Mamabay – comprising Makira Natural Park, Masoala National Park, and Antongil Bay – contains the largest intact forest block of low and mid-altitude rainforest, representing half of Madagascar’s remaining coastal forest and a quarter of its lowland forest.
The Makira and Masoala forests and the important forest corridors that connect them harbor exceptional biodiversity –including the Indri (Indri indri), Silky sifaka (Propithecus candidus), Red-ruffed Lemur (Varecia rubra), Red Owl (Tyto soumagnei), the Fosa (Cryptoprocta ferox), and rare flora species such as Madagascar Pitcher Plants (Nepenthes masoalensis). The forest corridors are also essential for the transfer and movement of species and contribute to their ability to feed and reproduce, as well as the maintenance of the genetic diversity of populations. However, they are vulnerable to a range of threats including slash-and-burn agriculture (tavy) from local communities, hunting, illegal logging and mining, which result in forest corridor degradation and fragmentation.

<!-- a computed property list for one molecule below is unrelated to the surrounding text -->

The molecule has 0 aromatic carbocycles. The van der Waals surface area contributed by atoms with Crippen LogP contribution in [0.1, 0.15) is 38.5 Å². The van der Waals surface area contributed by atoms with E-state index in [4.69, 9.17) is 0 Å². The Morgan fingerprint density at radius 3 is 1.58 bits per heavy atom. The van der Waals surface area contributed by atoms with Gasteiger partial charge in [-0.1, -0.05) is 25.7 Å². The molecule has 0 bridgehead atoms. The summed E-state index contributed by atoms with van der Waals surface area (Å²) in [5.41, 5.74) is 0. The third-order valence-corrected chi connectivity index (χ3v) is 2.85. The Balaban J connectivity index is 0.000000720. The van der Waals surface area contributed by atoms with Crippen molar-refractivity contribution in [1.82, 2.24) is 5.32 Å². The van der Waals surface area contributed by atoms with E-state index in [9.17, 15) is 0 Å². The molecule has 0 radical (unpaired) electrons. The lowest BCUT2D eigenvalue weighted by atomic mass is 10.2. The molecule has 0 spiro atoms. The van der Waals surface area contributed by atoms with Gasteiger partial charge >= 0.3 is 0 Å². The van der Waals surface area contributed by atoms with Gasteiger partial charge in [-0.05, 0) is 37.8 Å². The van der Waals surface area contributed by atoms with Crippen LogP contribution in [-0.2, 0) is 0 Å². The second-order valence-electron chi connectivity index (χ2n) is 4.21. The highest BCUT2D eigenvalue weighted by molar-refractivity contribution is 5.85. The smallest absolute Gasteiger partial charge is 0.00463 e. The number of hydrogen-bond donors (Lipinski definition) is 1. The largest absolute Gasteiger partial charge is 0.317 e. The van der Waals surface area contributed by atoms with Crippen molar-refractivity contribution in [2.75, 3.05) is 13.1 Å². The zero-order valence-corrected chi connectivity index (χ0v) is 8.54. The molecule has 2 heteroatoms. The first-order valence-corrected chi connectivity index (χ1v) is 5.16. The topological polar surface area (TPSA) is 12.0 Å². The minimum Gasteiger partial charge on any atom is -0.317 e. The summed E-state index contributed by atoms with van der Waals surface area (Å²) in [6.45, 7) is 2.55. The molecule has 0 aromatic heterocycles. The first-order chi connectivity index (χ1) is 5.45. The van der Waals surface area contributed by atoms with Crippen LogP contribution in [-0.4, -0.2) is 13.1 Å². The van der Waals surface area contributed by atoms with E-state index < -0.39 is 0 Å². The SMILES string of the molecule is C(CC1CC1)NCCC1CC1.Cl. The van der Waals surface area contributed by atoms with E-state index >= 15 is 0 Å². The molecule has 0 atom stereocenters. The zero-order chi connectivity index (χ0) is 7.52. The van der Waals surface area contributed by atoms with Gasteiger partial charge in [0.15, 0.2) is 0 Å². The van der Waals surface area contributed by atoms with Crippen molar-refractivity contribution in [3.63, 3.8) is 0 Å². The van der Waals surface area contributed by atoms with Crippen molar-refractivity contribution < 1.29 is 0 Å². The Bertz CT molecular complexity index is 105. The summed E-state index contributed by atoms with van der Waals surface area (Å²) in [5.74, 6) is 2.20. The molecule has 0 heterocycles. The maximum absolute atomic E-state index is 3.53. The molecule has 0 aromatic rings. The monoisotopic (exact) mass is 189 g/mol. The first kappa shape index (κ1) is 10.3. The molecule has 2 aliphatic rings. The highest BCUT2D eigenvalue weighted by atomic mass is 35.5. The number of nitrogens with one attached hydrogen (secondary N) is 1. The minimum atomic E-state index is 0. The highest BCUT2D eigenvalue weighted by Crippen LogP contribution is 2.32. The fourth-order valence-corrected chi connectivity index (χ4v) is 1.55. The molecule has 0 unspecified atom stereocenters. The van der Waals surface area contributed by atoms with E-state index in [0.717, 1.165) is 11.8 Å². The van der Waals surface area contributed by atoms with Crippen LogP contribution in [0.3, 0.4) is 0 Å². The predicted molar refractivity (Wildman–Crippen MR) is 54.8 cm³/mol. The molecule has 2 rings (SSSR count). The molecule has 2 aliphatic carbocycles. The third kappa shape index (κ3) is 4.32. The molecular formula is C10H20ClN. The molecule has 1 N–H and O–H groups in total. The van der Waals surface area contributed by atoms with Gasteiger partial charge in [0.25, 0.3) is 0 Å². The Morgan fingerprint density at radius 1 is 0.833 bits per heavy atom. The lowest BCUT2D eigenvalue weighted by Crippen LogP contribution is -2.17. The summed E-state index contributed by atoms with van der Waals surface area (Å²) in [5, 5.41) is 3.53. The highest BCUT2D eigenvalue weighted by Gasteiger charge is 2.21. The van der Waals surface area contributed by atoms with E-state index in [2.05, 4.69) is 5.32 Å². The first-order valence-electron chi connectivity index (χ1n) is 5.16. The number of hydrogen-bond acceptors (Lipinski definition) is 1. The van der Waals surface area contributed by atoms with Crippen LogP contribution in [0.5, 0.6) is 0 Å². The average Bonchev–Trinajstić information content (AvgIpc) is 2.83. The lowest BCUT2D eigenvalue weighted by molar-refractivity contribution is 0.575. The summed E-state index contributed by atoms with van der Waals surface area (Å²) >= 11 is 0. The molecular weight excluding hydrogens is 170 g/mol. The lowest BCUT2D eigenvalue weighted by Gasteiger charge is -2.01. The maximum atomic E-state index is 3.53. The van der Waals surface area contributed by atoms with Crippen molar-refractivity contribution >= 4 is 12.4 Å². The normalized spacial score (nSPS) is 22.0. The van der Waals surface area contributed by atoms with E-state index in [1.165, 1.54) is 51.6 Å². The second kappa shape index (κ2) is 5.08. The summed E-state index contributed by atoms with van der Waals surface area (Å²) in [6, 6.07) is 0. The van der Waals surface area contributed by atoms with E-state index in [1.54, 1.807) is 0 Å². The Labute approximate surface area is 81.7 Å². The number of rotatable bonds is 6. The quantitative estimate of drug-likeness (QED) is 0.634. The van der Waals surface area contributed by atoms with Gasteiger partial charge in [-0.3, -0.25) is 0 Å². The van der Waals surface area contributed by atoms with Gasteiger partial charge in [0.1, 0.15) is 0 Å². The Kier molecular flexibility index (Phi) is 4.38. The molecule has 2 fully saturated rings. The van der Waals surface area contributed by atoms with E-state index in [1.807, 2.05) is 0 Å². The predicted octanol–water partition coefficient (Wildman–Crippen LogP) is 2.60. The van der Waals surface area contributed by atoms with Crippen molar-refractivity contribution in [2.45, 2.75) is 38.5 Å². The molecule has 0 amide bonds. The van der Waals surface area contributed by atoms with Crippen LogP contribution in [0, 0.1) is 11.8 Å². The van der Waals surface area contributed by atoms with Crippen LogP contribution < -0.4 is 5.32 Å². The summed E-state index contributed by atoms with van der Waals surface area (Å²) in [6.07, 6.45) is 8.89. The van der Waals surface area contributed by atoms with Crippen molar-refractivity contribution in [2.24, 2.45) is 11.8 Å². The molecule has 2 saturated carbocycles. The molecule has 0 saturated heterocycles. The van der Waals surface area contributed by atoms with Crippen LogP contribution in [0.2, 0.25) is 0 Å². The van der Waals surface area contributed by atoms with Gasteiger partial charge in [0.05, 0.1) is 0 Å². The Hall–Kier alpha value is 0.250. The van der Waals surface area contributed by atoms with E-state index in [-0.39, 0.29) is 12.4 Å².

As part of our Mamabay conservation program, WCS Madagascar carries out ecological restoration in six crucial and fragile forest corridors and one detached forest parcel that together cover a total of 20,285 hectares. These sites represent the most fragile and important areas of degraded forest in the landscape and contain 1,800 hectares of degraded land.